A recent article in The Christian Post, Christian Planned Parenthood Executive Challenges Misconceptions About Nation's Leading Abortion Provider, interviewed the new Chair of the Planned Parenthood Federation of America, Alexis McGill Johnson, where she regurgitated a statistics-free litany of talking points. It was as though I was reading a press release directly from Planned Parenthood.
Far from being "vilified" by prolife advocates, as the article indicates, Planned Parenthood has merely been exposed by historical, statistical and visual evidence that irrefutably reveals who and what Planned Parenthood truly is.
No seeming amount of beneficence, such as breast cancer screenings, STD treatments and (alleged) general health care, makes up for the nearly 1,000 killings that happen in Planned Parenthood centers every day. An organization steeped in eugenic racism and elitism has no defense for the violence it commits against the defenseless. If claiming to be Christian is worthy of giving journalistic space on The Christian Post, wouldn't the same apply to the KKK? It claims to be Christian, too. more >>
An atheist group is combatting a Christian Easter display at Wisconsin's Capitol building in Madison by setting up a sign that reads "Nobody died for our 'sins,' Jesus Christ is a myth."
The Freedom From Religion Foundation says it rushed to get a permit for their display after seeing that the Concerned Women for America group was able to set up their own display at Wisconsin's Capitol building. The CWA group's display reportedly included a Christian cross and pro-life literature. The conservative women's group says on its website that it's dedicated to bringing "biblical principles into all levels of public policy."
The American Center for Law and Justice has successfully aided students from a New York-area high school in expressing their religious freedom through an after-school Bible study.
Concerned parents contacted the legal group after learning that the superintendent of an unnamed high school in Amsterdam, N.Y., had told a senior female student that she could not hold her student-led, after-school Bible study club without first purchasing an insurance policy to use the campus after school hours.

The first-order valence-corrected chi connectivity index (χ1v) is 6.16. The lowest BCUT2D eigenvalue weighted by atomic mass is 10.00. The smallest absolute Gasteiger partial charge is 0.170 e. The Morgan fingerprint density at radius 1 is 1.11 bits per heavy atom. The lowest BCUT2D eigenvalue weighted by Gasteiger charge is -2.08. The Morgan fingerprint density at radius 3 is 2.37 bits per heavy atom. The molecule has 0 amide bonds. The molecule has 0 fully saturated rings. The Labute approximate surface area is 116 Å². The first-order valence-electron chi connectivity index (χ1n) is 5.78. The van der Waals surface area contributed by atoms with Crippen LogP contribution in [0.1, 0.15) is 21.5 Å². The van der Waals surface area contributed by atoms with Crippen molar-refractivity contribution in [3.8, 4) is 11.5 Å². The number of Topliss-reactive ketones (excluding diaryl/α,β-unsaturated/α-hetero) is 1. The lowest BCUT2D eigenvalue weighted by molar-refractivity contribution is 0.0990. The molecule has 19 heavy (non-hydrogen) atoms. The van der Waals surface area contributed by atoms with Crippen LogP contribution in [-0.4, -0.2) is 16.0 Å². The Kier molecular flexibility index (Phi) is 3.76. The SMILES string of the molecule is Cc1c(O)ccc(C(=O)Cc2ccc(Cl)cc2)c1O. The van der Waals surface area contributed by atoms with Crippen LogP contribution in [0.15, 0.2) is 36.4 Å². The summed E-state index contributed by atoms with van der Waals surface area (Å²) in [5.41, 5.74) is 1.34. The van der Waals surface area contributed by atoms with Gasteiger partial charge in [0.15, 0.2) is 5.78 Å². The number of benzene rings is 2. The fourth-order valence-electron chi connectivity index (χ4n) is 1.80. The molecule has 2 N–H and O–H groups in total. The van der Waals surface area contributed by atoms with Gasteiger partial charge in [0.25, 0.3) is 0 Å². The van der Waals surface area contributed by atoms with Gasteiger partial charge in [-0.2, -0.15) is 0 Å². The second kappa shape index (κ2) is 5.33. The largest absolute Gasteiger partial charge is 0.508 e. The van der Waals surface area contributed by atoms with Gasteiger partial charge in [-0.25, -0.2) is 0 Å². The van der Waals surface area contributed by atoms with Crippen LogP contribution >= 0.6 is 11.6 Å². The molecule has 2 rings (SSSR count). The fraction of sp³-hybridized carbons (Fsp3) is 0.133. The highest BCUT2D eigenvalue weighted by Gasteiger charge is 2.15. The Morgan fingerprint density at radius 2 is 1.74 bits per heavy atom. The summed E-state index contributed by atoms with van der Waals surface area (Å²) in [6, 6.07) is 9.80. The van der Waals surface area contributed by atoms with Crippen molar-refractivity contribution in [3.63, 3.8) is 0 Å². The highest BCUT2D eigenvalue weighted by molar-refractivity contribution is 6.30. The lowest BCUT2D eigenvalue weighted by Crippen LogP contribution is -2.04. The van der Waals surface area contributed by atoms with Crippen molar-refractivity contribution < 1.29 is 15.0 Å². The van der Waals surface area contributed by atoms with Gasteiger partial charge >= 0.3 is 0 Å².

The superintendent made his request of the Bible study club even though other student-led clubs were not required to obtain an insurance policy. After being contacted by concerned parents and students, the ACLJ reportedly provided parents information about "relevant legal principals regarding religious clubs' access to school facilities," coming to the conclusion "that the Bible club must be given the same privileges as any other student-led club." more >>
Thomas Nelson Community College along with its umbrella organization, the Virginia Community College System, has agreed to suspend its policy on "free speech zones" in response to a lawsuit brought by a student who wants to preach on campus.
Last month, Christian Parks brought a lawsuit before the Eastern District of Virginia Newport News Division, alleging that TNCC violated his freedom of speech when campus officials stopped him from preaching in an on-campus plaza area.
According to the lawsuit, Parks was prohibited from preaching due to the college's policy, which states that students can only stage demonstrations if they belong to a student group and get permission four days in advance. more >>
A display of the Ten Commandments on private property may be in violation of the Highway Beautification Transportation Code of the Lone Star State.
In Sabine County, Texas, a pastor who placed a Ten Commandments sign on her property near a highway might have to remove the display or pay for a permit to maintain its present location.
Jeanette Golden, pastor at Word of Truth Family Church in Hemphill, was told by the Texas Department of Transportation that she would have to pay for a permit for the sign. more >>
A CBS affiliate in Sacramento, Calif., has issued an apology to a pro-life organization after falsely portraying the group in a nightly news story.
The CBS station ran a follow up story last week to clarify a previous segment it broascast in March that purportedly showed a pro-life Project Truth volunteer placing a graphic anti-abortion pamphlet on a car parked outside resident's home. It turned out the man featured in the segment was a neighbor, not a member of the pro-life group.
The clarification came in response to a letter sent to the news station from the Life Legal Defense Foundation, a California-based pro-life law firm. more >>